And he wasn't alone. Degen's inclusion on team-sheets has, until this point, been met by gasps of shock and disappointment by Reds supporters. The 27-year-old has been plagued by injuries since his free transfer arrival from Borussia Dortmund in the summer of 2008, and has hardly looked the part in his brief appearances in the red shirt.
Yet those who have written off the Swiss, who has 29 caps for his country, may now be forced to adjust their opinions a touch. Degen was the pick of an admittedly bad bunch in the defeat to Reading, and has impressed with his energy and incision as an auxiliary right winger in the past two fixtures. Had he put a finish to a sweeping second-half counter-attack last night, it would have been ample reward for his endeavour.
Meanwhile Kyrgiakos, the towering Greek defender, has polarised opinion on Merseyside since his low-key £1.5m switch from AEK Athens in August. There are those who bemoan his agricultural style, and wonder how any ex-Rangers player can be considered good enough for Liverpool, whilst others simply use his transfer as an example of how Benitez has been denied funds with which to strengthen his squad sufficiently.
Dutch double | Kuyt scored twice against Spurs
But in amongst that conjecture lies a footballer. Kyrgiakos may look ungainly, ragged even, but in the last two games he has been a rock at the back. He snuffed out Stoke's aerial threat at the weekend, and followed that up by sticking 6ft 7in Peter Crouch neatly in his back pocket last night.
His aerial presence even seemed to take the pressure off defensive partner Martin Skrtel, who had his best game for some time. Suddenly, the £1.5m fee looks a smart piece of business.
It was for the same fee that Benitez snared Ngog from Paris Saint-Germain eighteen months ago. But the waifish, flaky teenager who began his Anfield career is no more. The 20-year-old is developing fast. Indeed he has had little choice given the injuries to Fernando Torres and the ineptitude of Andriy Voronin and Ryan Babel. Last night's fifteen minute cameo proved his effectiveness as a substitute. In his short spell on the pitch he forced a fine save from Heruelho Gomes before winning the penalty from which Kuyt sealed the points.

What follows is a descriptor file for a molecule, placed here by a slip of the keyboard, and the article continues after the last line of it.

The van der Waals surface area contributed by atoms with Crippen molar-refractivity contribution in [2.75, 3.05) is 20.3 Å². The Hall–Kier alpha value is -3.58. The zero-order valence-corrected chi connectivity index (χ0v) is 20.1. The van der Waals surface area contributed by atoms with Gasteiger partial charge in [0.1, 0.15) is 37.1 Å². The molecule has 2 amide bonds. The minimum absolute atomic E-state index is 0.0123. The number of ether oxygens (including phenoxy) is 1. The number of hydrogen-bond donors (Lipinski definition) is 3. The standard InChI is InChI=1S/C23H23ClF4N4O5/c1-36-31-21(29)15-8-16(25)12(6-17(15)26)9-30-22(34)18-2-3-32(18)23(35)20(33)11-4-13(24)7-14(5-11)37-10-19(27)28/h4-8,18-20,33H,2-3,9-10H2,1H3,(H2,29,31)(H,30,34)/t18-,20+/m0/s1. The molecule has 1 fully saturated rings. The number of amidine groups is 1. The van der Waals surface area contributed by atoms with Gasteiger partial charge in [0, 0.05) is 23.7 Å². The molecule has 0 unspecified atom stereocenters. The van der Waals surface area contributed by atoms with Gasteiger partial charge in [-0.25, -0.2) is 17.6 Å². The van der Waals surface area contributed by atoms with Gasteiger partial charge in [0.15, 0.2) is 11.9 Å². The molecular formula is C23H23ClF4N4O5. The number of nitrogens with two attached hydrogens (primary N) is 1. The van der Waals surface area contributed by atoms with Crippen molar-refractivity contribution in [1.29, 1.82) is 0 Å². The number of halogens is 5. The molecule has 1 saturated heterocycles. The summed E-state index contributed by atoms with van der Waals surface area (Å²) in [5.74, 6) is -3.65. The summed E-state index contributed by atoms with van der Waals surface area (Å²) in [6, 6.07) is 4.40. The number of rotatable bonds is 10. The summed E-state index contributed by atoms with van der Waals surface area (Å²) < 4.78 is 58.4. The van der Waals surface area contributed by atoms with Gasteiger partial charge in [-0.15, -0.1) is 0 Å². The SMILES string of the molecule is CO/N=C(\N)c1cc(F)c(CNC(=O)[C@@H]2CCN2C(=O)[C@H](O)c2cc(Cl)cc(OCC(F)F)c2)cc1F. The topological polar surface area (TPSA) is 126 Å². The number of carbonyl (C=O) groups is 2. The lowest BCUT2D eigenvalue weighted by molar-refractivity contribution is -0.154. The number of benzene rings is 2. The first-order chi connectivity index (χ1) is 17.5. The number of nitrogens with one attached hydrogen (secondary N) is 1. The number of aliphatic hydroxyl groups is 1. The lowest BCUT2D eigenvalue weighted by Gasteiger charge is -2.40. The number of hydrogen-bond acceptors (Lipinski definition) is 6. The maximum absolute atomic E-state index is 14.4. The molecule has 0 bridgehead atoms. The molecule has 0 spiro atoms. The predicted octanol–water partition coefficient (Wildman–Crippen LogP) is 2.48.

Of course there are those who doubt the wiry Frenchman, many a complaint has centred around Benitez's refusal to consider a deal for Michael Owen last summer. The former Reds star joined Manchester United instead, and to Liverpool's detriment it was said. But Ngog's goals-per-minutes ratio (one goal every 125 minutes) far surpasses that of Owen's (one every 250 minutes), and in a struggling side too. Perhaps Benitez is entitled to a bit more credit where the Frenchman is concerned.
Yet one result and a battling draw does not change everything, and Liverpool were still at least two levels below their best even in victory last night. But with arguably their four most valuable players - Fernando Torres, Steven Gerrard, Glen Johnson and Yossi Benayoun - all to return to action in the next month or so, and new-signing Maxi Rodriguez to be bedded into the side, who would bet against Benitez rediscovering the blend which made the Reds such a potent force at the back-end of last season?
And if the likes of Aquilani, Degen, Kyrgiakos and Ngog continue to confound the critics as they have been recently, maybe the Spaniard's transfer record will soon be a weapon in his armoury, rather than a signal of his incompetence.
Victory over Spurs, who failed to live up to their own expectations, leaves the Reds well-placed in the battle for fourth-place. They are now just a point behind Harry Redknapp's men, jammed between Manchester City and Aston Villa - who have a game in hand.
Indeed, the three points gathered last night means Benitez's men are just eleven points off the Premier League's summit, though it will take more than a couple of results to even begin setting any other target than fourth.
Neil Jones, Goal.com